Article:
Wednesday, September 25, 2013

The Koreshan Unity Settlement and State Historic Site

At the turn of the century the United States had many communal societies being founded. One such communal society, The Koreshan Unity, was founded in 1894 in Estero, Florida. Estero is just south of us and where Yam went to college. Yam had been to the Koreshan State Historic Site a couple of times before but joined The Colonel and I for our first visit (Yam said she had been there enough times to now be considered an "Honorary Koreshan"). A couple of weeks later The Colonel, Yam, My-Favorite-Father/Mother-In-Law, My-Darling-Sister-In-Law and I visited the site together (maybe I am on my way to becoming an Honorary Koreshan too). 
Dr. Cyrus Teed or Koresh (Hebrew for Cyrus) formed the Koreshan Unity in 1886 in Chicago and brought his followers called Koreshans to Estero, Florida in 1894. It was here that a new community was to be established and this new community was to be the New Jerusalem.
The Koreshan Unity was founded upon the ideas of communal living and property. It was to be a Utopia; a life without crime, tobacco, drugs or alcohol. Every member would work for the good of all.
Those who joined the Koreshan Unity were promised security, order and a sense of achievement. Economically, all needs were met and financial security was assured. Religiously, it was a return to Christianity (or as Dr. Teed called it, Koreshanity) as it was "meant to be". Socially, it provided classic education with vocational training. Scientifically, it offered a universe that was finite and understandable. Equality among the sexes was ordained and everyone had a job and place in life.
Those who came to Estero found it a test of their courage and ability. They left their safe, comfortable, mostly upper-middle class lives to begin a new one in a hot, humid, bug-infested wilderness. Their faith in Dr. Teed and his teachings was great. The new Koreshans brought their furnishings, books and even a grand piano to their new home.
At the turn of the century the colony had around 200 members; many coming from Chicago. There was a laundry, machine shop, bakery/dormitory, dining hall, art hall and housing for the seven women who managed the Unity. The house was called the Planetary Court.

 Dr. Teed had his own house.
This is the Art Hall where the Koreshans gave musicals, plays and lectures.
Inside the Art Hall was a display of a globe that supported the Koreshan belief of a hollow earth existence. The globe still works today and spins. 

There was a Unity school that the children of the Koreshans attended.
The Unity also had its own publishing business. They published books, pamphlets, periodicals and leaflets. It was highly successful and was one of the best printing and binding establishments in the state at the time.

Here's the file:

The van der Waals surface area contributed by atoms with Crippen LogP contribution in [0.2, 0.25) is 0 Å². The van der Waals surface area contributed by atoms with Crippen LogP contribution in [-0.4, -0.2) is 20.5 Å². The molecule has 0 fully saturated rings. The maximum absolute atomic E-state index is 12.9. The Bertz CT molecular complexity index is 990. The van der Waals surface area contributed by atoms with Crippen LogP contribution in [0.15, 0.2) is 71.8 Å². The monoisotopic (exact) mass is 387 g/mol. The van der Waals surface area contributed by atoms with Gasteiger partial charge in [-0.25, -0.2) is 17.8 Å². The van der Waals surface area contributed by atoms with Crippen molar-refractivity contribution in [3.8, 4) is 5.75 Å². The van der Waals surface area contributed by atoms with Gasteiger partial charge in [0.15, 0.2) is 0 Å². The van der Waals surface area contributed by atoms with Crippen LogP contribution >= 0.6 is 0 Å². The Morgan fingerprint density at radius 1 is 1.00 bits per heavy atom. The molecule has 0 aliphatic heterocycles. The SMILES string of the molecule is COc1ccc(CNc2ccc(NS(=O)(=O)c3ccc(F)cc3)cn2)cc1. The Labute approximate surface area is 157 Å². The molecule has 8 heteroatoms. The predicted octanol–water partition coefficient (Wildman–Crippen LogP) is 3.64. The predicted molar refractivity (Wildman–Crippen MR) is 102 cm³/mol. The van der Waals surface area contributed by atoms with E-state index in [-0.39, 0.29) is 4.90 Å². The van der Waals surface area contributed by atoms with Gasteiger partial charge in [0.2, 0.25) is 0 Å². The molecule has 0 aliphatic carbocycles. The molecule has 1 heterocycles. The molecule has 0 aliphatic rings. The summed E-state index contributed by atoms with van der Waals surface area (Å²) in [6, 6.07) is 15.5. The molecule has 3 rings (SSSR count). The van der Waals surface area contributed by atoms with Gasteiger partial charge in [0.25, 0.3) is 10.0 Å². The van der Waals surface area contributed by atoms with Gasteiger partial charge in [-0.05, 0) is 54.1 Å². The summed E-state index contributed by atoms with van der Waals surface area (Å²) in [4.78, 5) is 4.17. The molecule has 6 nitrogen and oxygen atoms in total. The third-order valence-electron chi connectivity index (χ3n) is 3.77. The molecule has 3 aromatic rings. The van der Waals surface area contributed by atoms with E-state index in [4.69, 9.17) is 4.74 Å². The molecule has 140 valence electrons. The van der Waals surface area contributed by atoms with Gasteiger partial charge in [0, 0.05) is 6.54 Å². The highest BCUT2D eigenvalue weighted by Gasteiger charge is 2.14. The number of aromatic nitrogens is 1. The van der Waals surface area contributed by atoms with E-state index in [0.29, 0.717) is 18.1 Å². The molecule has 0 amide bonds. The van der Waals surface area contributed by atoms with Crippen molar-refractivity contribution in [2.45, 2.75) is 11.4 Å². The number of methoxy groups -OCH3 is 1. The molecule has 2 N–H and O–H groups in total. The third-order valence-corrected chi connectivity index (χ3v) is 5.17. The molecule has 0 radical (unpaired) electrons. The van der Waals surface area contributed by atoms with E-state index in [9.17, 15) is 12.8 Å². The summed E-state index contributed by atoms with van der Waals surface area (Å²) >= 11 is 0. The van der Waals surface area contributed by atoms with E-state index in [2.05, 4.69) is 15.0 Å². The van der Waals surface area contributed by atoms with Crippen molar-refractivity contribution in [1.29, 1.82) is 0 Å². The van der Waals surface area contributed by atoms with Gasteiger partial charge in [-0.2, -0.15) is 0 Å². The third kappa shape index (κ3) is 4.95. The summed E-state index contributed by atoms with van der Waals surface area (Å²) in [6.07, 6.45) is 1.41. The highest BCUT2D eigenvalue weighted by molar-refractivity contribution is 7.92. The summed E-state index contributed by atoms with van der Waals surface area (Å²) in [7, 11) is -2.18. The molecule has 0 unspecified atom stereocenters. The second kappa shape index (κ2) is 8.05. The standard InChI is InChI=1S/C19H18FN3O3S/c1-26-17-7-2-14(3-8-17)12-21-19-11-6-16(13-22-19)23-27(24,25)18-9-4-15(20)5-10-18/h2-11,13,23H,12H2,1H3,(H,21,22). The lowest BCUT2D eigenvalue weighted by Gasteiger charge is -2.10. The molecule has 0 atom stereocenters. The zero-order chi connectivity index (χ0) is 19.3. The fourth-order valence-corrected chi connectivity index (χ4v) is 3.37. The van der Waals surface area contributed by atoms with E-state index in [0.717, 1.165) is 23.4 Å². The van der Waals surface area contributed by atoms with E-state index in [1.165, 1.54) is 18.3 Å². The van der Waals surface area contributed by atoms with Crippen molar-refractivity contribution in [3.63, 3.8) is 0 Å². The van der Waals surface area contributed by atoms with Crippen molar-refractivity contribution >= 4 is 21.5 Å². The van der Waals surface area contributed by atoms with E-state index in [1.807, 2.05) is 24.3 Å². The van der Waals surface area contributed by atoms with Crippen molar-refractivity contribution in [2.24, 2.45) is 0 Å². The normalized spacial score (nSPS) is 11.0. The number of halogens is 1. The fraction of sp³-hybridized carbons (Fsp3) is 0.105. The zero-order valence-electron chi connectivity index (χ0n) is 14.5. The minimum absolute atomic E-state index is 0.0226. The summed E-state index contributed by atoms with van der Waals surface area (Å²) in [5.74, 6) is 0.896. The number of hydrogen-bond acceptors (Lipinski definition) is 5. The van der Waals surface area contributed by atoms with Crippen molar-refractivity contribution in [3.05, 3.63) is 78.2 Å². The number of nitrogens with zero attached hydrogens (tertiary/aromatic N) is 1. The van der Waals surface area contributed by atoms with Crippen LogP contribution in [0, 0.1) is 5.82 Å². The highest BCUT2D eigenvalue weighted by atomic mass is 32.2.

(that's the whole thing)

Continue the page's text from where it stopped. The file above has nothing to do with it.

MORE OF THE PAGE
The Koreshan Unity also had a store and a boat building business. They had a large garden that fed them as well as financially supported them as they sold what they grew.
By 1906 the Koreshan community was in decline. There were several reasons why this happened. Estero was incorporated and the officials in nearby Fort Myers did not want to divert their tax revenues to support Estero projects. The Koreshan beliefs made those in nearby areas uncomfortable. Some of the Koreshan members wanted to enter into the local political scene which also made many outside the Unity angry. In 1906, Ross Wallace, a Koreshan candidate for the County Commission, was involved in an altercation with a Mr. Sellers in Fort Myers. Dr. Teed happened to be in town awaiting the arrival of new Koreshan members. Mr. Sellers became violent and struck Dr. Teed several times in the face and head. The marshal did not intervene. In fact, the marshal also struck Dr. Teed. Two years later, in December of 1908, Dr. Teed died from complications of the severe beating.
Dr. Teed told his followers that he would rise up from the dead three days after he died. The followers placed his body in a bathtub and waited to see the miracle happen. Three days passed in the warm Florida climate and still no resurrection took place. Eventually Teed's body had to be buried.
After Teed's death the Unity and its community began to slowly dwindle. The final Koreshan to live there was Hedwig Michel.
 Hedwig passed away in 1982 and is buried on the grounds of the Koreshan State Historic Park.
Many people hold their wedding ceremonies at the park. The grounds are beautiful. It was lovely walking around and taking pictures.
There is a large bamboo garden that you can walk through. The bamboo creaks as the breeze blows through the stands.
This is the Bamboo Landing along the Estero River followed by a picture of Estero River.

Many pretty things to see...


There was a sausage tree on the park grounds. It is an interesting tree. The "sausages" hang down from long vines. There were sausages on the ground. Yam is holding one and she said it was a bit heavy.

This is a lovely place to visit and I liked learning about the Koreshan Unity's history. I think my favorite part was the beautiful Planetary Court house. We were able to take a tour inside (lower floor only). The woodwork inside was beautiful and impressive. I loved the built-in bench in front of the stairs.

The bedrooms were simple, yet pretty. Each bedroom had its own door to the outside.

Dr. Teed's house was a bit more fancy inside yet plainer on the outside than the Planetary Court.


The Koreshan Unity Settlement and State Historic Park is a must see if you are ever in the Estero, Florida area.

1 comment:

  1. He looks kind of like the Swede on AMC's Hell on Wheels.
    Good blog Sister-Michael